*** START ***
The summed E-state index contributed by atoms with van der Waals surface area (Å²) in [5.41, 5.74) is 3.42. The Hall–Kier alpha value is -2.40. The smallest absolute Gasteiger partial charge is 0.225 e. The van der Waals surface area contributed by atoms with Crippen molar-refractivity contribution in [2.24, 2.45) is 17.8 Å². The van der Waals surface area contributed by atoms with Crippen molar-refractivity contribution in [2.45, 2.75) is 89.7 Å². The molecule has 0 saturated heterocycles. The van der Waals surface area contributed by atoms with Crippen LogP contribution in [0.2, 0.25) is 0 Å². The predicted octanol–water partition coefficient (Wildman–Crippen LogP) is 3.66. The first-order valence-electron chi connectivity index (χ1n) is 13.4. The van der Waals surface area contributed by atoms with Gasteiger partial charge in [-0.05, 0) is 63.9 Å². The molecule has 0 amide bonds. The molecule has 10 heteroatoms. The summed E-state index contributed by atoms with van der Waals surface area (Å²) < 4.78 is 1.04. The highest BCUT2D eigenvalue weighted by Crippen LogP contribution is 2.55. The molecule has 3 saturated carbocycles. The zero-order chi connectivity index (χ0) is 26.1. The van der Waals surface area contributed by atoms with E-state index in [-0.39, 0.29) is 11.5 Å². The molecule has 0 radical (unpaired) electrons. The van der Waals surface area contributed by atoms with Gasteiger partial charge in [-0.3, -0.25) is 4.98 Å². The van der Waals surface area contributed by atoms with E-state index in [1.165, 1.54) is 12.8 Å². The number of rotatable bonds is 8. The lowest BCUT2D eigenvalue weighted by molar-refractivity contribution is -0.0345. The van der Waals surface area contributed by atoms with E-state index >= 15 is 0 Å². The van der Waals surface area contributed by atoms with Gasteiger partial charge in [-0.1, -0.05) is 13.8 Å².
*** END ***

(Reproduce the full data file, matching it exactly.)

The summed E-state index contributed by atoms with van der Waals surface area (Å²) in [5.41, 5.74) is 3.42. The Hall–Kier alpha value is -2.40. The smallest absolute Gasteiger partial charge is 0.225 e. The van der Waals surface area contributed by atoms with Crippen molar-refractivity contribution in [2.24, 2.45) is 17.8 Å². The van der Waals surface area contributed by atoms with Crippen molar-refractivity contribution in [2.45, 2.75) is 89.7 Å². The molecule has 0 saturated heterocycles. The van der Waals surface area contributed by atoms with Crippen LogP contribution in [0.2, 0.25) is 0 Å². The predicted octanol–water partition coefficient (Wildman–Crippen LogP) is 3.66. The first-order valence-electron chi connectivity index (χ1n) is 13.4. The van der Waals surface area contributed by atoms with Gasteiger partial charge in [-0.05, 0) is 63.9 Å². The molecule has 0 amide bonds. The molecule has 10 heteroatoms. The summed E-state index contributed by atoms with van der Waals surface area (Å²) < 4.78 is 1.04. The highest BCUT2D eigenvalue weighted by Crippen LogP contribution is 2.55. The molecule has 3 saturated carbocycles. The zero-order chi connectivity index (χ0) is 26.1. The van der Waals surface area contributed by atoms with E-state index in [-0.39, 0.29) is 11.5 Å². The molecule has 0 radical (unpaired) electrons. The van der Waals surface area contributed by atoms with Gasteiger partial charge in [-0.3, -0.25) is 4.98 Å². The van der Waals surface area contributed by atoms with E-state index in [1.165, 1.54) is 12.8 Å². The number of rotatable bonds is 8. The lowest BCUT2D eigenvalue weighted by molar-refractivity contribution is -0.0345. The van der Waals surface area contributed by atoms with E-state index >= 15 is 0 Å². The van der Waals surface area contributed by atoms with Gasteiger partial charge in [-0.1, -0.05) is 13.8 Å².